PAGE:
Wed. Jul 24th, 2024

The Dow retreated from its record levels on Friday after Federal Reserve Bank of New York President John Williams pushed back on the market’s expectations for aggressive interest-rate cuts next year.

But after rising for six straight sessions through Thursday, the major U.S. indexes remained on track for a seventh straight week in the green, the longest such streak for the S&P 500 since November 2017, according to FactSet data.

How are stocks trading

The S&P 500
fell by 9.50 points, or 0.2%, to 4,710.

The Dow Jones Industrial Average
declined by 101 points, or 0.3%, to 37,157.

The Nasdaq Composite
gained 37 points, or 0.3%, to 14,806.

All three indexes have gained more than 2% this week, according to FactSet data. The S&P 500 was up 2.3%, on track for its biggest weekly advance since the week ending Nov. 3.

What’s driving markets

Despite a modest pullback at the open, U.S. stocks were sitting pretty on Friday, with the Dow coming off its second-straight record close and stocks from small-caps to technology rallying in tandem.

This renewed appetite for stocks in the waning days of 2023 has been fueled in part by a Fed meeting earlier this week, where officials surprised investors by indicating rates have peaked and mapped out rate cuts for 2024.

Williams pushed back against those comments on Friday during an interview on CNBC where he put a dampener on rate-cut speculation.

Still, the S&P 500 is trading within 1.75 percentage points of its current record close from January 2022. The yield on the 10-year Treasury note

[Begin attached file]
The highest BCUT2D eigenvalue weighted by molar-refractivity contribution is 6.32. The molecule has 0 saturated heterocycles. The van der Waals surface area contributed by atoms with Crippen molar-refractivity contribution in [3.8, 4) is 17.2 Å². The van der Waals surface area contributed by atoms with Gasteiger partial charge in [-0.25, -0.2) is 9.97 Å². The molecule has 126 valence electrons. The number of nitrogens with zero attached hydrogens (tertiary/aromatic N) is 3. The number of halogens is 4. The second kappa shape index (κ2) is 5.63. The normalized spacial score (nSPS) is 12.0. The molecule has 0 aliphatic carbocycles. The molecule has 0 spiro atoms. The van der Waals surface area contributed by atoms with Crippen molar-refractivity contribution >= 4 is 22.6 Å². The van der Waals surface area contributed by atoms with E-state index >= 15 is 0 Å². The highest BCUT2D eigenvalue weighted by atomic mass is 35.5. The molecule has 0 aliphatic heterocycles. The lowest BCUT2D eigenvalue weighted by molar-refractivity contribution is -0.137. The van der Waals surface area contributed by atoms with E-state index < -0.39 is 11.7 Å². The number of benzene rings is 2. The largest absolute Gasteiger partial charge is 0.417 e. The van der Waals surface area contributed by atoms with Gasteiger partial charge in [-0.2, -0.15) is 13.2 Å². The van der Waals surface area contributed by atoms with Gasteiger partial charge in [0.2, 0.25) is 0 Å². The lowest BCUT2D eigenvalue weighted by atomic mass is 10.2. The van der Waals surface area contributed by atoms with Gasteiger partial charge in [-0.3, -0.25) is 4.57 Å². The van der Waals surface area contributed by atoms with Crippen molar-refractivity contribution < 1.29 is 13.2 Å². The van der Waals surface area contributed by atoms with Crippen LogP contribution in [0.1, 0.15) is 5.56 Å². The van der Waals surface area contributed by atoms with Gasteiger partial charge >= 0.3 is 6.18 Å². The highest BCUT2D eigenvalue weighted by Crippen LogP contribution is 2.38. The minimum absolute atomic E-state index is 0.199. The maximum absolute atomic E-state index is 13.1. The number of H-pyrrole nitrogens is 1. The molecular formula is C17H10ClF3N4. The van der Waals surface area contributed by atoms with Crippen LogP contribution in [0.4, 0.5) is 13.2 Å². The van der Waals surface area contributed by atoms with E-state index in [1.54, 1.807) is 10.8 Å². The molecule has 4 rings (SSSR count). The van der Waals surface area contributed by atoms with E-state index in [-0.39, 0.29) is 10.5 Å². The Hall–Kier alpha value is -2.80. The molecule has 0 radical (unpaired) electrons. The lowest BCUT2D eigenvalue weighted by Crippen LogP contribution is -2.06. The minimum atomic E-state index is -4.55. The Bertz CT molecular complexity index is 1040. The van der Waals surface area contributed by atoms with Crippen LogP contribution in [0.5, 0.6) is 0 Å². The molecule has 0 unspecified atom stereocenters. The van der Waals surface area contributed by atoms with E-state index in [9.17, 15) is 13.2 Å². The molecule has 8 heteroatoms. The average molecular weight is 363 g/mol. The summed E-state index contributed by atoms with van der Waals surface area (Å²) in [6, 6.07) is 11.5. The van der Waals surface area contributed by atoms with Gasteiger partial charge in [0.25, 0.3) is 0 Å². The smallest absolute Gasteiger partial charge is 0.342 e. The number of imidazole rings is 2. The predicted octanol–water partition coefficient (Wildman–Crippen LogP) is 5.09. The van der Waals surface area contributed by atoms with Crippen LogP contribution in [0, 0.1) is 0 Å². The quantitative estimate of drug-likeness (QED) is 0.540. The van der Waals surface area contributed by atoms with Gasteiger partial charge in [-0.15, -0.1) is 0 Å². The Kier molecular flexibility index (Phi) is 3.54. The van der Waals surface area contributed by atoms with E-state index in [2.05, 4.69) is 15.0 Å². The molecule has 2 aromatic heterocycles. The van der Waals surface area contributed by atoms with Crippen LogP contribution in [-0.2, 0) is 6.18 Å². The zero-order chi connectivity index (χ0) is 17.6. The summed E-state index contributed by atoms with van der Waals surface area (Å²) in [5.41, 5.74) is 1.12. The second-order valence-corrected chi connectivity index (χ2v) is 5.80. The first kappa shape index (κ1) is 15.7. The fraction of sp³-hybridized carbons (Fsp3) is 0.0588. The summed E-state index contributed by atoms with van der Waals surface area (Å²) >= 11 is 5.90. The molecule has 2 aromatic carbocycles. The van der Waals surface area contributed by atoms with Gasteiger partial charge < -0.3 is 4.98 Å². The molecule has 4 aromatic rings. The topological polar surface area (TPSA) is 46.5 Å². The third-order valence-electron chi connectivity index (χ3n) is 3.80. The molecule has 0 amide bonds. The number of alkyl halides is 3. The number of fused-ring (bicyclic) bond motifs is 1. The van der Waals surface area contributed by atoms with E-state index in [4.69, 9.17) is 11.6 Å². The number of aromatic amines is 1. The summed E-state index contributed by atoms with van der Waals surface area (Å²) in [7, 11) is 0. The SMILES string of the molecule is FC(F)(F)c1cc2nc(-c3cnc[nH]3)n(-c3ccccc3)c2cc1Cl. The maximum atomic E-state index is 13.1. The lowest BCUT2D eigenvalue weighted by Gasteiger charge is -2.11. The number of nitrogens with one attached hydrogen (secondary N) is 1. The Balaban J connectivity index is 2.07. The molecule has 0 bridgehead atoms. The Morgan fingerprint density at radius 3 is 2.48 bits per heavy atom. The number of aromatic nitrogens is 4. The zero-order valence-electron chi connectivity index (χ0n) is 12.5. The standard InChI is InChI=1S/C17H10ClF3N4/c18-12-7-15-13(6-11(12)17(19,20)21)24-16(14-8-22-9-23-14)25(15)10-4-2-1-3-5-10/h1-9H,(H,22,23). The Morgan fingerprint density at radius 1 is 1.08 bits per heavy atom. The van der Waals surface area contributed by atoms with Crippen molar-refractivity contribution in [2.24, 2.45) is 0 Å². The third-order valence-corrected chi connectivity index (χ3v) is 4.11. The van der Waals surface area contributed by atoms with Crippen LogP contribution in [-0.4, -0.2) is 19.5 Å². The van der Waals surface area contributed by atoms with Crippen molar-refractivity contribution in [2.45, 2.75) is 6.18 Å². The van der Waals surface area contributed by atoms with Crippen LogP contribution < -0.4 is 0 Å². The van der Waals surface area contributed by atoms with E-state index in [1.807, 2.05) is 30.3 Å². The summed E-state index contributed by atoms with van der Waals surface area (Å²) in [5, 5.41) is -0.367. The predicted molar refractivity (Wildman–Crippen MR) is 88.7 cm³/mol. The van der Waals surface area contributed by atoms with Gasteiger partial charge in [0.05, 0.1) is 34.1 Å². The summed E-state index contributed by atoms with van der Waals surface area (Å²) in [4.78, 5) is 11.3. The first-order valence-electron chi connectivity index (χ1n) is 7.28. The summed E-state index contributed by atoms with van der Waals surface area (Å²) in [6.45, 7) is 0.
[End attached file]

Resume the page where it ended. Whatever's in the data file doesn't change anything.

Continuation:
was slightly higher, but hovered around 3.920%.

Investors may see a more volatile session on a “triple-witching” Friday, with options contracts tied to more than $5 trillion worth of stocks, exchange-traded funds and indexes set to expire. Also, money managers will need to finalize changes to their holdings as the quarterly rebalancing of the S&P 500 and Nasdaq-100 will kick in after the market close on Friday.

See: Traders brace for chaotic ‘triple witching’ Friday as $5 trillion in expiring options collides with index-rebalancing mania

U.S. economic data released Friday included the New York Fed’s Empire State manufacturing survey, which showed U.S. manufacturing activity continued to struggle as the gauge tumbled to a four-month low.

The Fed’s stance was starkly different to the Bank of England and European Central Bank’s each leaving interest rates unchanged on Thursday. ECB President Christine Lagarde also said rate cuts wouldn’t be considered “until data turns conclusive.”

But fresh economic data out of Europe indicated Lagarde may come under more pressure in the new year. German bunds fell
and the euro

weakened after fresh data showed Europe’s December composite purchasing managers index falling to a weaker-than-expected 46.7, with French PMI data also disappointing with a fall to 43.7.

Hong Kong stocks
meanwhile, climbed more than 2% after the People’s Bank of China pumped fresh money into the economy, allocating $112 billion in one-year loans to commercial lenders.

The move will ease worries about a potential cash shortage amid government debt issuance and follows relaxation in home-buying rules in major Chinese cities as the housing market sags.

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